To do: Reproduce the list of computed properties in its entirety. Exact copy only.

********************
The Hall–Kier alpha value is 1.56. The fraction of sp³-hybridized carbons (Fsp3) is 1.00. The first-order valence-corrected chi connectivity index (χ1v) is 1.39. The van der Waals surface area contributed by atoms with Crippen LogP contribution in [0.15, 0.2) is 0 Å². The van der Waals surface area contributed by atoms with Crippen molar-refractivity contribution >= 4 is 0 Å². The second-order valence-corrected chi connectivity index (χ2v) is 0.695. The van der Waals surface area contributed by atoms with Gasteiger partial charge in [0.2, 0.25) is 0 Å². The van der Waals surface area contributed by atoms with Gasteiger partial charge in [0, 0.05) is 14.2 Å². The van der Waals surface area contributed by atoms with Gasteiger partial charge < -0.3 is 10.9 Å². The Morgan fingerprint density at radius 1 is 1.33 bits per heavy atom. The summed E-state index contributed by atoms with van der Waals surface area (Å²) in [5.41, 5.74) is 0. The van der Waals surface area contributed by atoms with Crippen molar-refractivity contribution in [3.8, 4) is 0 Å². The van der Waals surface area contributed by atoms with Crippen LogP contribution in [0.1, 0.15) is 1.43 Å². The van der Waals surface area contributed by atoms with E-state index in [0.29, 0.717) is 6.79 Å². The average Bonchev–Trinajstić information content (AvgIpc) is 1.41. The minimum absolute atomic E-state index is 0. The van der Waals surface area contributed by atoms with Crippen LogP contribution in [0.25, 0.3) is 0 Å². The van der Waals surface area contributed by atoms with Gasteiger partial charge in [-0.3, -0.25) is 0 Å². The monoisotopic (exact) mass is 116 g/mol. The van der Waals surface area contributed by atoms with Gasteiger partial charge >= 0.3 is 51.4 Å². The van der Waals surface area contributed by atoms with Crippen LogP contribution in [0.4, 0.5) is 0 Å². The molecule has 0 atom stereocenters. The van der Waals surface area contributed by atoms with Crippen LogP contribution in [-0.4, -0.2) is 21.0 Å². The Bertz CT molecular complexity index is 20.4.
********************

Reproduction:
The Hall–Kier alpha value is 1.56. The fraction of sp³-hybridized carbons (Fsp3) is 1.00. The first-order valence-corrected chi connectivity index (χ1v) is 1.39. The van der Waals surface area contributed by atoms with Crippen LogP contribution in [0.15, 0.2) is 0 Å². The van der Waals surface area contributed by atoms with Crippen molar-refractivity contribution >= 4 is 0 Å². The second-order valence-corrected chi connectivity index (χ2v) is 0.695. The van der Waals surface area contributed by atoms with Gasteiger partial charge in [0.2, 0.25) is 0 Å². The van der Waals surface area contributed by atoms with Gasteiger partial charge in [0, 0.05) is 14.2 Å². The van der Waals surface area contributed by atoms with Gasteiger partial charge < -0.3 is 10.9 Å². The Morgan fingerprint density at radius 1 is 1.33 bits per heavy atom. The summed E-state index contributed by atoms with van der Waals surface area (Å²) in [5.41, 5.74) is 0. The van der Waals surface area contributed by atoms with Crippen molar-refractivity contribution in [3.8, 4) is 0 Å². The van der Waals surface area contributed by atoms with Crippen LogP contribution in [0.1, 0.15) is 1.43 Å². The van der Waals surface area contributed by atoms with E-state index in [0.29, 0.717) is 6.79 Å². The average Bonchev–Trinajstić information content (AvgIpc) is 1.41. The minimum absolute atomic E-state index is 0. The van der Waals surface area contributed by atoms with Crippen LogP contribution in [0.25, 0.3) is 0 Å². The van der Waals surface area contributed by atoms with Gasteiger partial charge in [-0.3, -0.25) is 0 Å². The monoisotopic (exact) mass is 116 g/mol. The van der Waals surface area contributed by atoms with Gasteiger partial charge >= 0.3 is 51.4 Å². The van der Waals surface area contributed by atoms with Crippen LogP contribution in [0.4, 0.5) is 0 Å². The molecule has 0 atom stereocenters. The van der Waals surface area contributed by atoms with Crippen LogP contribution in [-0.4, -0.2) is 21.0 Å². The Bertz CT molecular complexity index is 20.4.